Founded in 1974, the Women’s Center was established to:
Dismantle, from a feminist perspective, all forms of oppression, including but not limited to those based on ability, age, class, ethnicity, gender, race, and sexual orientation.
Advocate for an equitable environment free from violence and harassment based on gender, race, and sexual orientation.
Create an anti-racist, non-sexist, queer-affirmative space where all people can feel valued and safe.
Facilitate and strengthen connections among people across lines of difference through programming and educational campaigns.
Integrate an appreciation of Women's Gender and Multicultural Studies across the disciplines.
Wednesday, February 1, 2012
"Don't Take Away My Cancer Sceenings"
In this race for the presidency, women’s rights, especially reproductive rights, seem to have become the hot button issue. Week after week, in every debate, candidates are discussing birth control, abortion, and ultimately, morality (because there seems to be some belief that these are all related) as an easy way to prove that they are more conservative than the other candidate.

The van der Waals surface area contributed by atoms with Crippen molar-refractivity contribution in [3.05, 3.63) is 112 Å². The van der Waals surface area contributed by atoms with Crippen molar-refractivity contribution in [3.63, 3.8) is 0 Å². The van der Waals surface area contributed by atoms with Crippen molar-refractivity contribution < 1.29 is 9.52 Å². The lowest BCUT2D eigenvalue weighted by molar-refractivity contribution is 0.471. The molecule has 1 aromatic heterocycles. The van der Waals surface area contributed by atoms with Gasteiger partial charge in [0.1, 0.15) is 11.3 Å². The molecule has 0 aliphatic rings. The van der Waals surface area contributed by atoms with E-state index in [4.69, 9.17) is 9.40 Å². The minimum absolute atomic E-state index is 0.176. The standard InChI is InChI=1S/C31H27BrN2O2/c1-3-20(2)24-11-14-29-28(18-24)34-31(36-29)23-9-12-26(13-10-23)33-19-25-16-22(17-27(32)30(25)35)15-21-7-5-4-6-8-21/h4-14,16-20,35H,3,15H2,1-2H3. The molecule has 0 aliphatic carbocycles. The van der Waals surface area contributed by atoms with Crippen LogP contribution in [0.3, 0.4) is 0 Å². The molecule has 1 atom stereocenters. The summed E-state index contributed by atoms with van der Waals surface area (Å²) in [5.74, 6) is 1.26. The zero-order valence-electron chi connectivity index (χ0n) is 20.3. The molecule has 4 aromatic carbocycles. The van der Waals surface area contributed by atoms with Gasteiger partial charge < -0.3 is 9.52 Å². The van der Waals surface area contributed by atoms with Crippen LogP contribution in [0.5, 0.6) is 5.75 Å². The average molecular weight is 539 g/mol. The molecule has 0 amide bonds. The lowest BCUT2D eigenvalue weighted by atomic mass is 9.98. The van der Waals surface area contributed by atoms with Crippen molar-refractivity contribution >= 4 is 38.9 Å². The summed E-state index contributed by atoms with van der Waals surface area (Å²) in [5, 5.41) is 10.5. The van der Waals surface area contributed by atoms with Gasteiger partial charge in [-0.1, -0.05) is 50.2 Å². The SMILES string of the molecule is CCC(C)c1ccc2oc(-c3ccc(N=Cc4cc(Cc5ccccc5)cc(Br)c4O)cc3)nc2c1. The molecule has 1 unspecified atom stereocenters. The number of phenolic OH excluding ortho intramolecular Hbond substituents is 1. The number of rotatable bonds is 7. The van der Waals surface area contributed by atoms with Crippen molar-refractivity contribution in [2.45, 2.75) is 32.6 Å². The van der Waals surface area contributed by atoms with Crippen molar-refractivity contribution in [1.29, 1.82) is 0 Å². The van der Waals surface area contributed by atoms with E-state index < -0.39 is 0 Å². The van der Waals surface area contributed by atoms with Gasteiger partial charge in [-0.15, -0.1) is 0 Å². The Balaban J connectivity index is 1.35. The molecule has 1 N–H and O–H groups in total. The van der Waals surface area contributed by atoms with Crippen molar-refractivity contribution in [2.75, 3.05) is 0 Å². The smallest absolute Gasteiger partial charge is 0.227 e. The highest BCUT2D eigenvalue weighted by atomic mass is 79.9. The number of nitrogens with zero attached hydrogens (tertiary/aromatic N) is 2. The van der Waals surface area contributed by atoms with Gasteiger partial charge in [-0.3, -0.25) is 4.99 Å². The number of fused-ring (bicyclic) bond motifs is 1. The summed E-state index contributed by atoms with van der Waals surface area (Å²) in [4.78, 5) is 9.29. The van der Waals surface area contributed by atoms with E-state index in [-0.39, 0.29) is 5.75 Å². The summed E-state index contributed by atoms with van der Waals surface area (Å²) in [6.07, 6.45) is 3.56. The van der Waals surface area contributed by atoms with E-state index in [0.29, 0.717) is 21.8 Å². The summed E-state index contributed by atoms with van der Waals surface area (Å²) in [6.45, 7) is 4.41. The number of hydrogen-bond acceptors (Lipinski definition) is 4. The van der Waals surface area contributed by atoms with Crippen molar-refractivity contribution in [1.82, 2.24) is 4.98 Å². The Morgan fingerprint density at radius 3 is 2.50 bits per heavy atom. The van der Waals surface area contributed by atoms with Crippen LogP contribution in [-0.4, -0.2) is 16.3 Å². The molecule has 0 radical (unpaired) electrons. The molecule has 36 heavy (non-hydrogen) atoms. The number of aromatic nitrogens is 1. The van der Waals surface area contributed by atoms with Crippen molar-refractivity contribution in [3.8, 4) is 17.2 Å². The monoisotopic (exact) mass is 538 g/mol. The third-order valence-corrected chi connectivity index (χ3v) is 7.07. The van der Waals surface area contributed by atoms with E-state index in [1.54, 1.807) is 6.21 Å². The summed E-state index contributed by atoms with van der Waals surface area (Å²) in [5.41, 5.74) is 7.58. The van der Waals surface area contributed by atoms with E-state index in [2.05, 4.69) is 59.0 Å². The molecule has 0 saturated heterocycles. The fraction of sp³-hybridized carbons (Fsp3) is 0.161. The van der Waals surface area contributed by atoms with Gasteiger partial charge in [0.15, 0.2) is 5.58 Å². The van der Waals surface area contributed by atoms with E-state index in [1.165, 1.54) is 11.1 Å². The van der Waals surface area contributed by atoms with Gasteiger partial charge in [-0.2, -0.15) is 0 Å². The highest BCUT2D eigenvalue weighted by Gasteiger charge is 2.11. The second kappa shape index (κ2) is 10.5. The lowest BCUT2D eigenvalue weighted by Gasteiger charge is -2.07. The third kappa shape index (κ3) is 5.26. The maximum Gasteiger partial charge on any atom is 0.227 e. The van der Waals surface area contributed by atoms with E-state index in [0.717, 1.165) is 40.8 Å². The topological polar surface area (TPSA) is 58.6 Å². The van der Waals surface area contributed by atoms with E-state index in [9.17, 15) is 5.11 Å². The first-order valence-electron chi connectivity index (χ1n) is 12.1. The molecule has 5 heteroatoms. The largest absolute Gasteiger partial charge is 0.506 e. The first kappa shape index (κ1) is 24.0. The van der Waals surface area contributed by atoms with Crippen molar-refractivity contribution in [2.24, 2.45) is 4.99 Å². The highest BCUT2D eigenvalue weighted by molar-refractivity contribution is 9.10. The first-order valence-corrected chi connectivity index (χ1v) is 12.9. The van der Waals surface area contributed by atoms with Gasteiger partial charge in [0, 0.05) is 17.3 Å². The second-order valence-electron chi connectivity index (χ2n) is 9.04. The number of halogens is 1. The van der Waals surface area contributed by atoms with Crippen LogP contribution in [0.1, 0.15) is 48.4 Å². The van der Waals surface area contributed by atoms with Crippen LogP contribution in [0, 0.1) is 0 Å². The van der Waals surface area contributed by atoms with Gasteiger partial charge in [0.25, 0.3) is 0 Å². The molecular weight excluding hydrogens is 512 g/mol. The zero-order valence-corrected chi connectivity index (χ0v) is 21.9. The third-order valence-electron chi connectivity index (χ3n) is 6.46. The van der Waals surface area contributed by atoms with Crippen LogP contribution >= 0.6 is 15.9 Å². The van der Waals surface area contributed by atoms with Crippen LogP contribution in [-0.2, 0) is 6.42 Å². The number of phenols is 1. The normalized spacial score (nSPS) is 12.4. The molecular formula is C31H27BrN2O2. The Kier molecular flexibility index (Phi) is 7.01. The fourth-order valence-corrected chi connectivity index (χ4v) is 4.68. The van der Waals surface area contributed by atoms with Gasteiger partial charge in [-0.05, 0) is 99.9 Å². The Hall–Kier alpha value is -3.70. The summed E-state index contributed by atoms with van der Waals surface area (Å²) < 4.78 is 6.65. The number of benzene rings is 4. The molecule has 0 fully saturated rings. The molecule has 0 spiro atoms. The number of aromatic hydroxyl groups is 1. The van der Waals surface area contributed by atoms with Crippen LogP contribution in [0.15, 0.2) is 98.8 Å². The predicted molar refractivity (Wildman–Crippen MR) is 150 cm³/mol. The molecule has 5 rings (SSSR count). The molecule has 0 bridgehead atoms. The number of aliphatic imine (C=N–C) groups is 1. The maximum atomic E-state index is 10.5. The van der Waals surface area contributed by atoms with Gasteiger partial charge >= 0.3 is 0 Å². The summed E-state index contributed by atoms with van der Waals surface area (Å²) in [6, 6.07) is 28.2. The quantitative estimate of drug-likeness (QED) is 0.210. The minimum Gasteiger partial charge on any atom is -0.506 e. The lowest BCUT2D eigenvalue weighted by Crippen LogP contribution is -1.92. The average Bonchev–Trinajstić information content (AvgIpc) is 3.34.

As a female-bodied person, I find this not only stifling but also infuriating that anyone feels like they have some say over my own reproductive rights.
The newest snafu isn’t directly connected to the presidential race, but I can’t help but think that the political climate regarding women’s health has something to do with it. The Susan G. Komen foundation, the nation’s leading breast cancer charity, announced that it would be cutting ties with the organization Planned Parenthood because of their opposing opinions of abortion. This means that because PP refuses to stop helping women who want abortions, they will lose a huge amount of money in grants that would go towards health care, especially breast screenings.
By pitting two of the biggest women’s health organizations against each other, a gross amount of underprivileged women will suffer from this lack of funding and access to much needed health care. I guess in this race, the Republican candidates aren’t really concerned with poor women’s votes. Personally, I think it’s time to remind them that women, especially middle and working class, are in fact the majority in this country. Our rights and voices matter, and its time they finally recognize this instead of abusing it.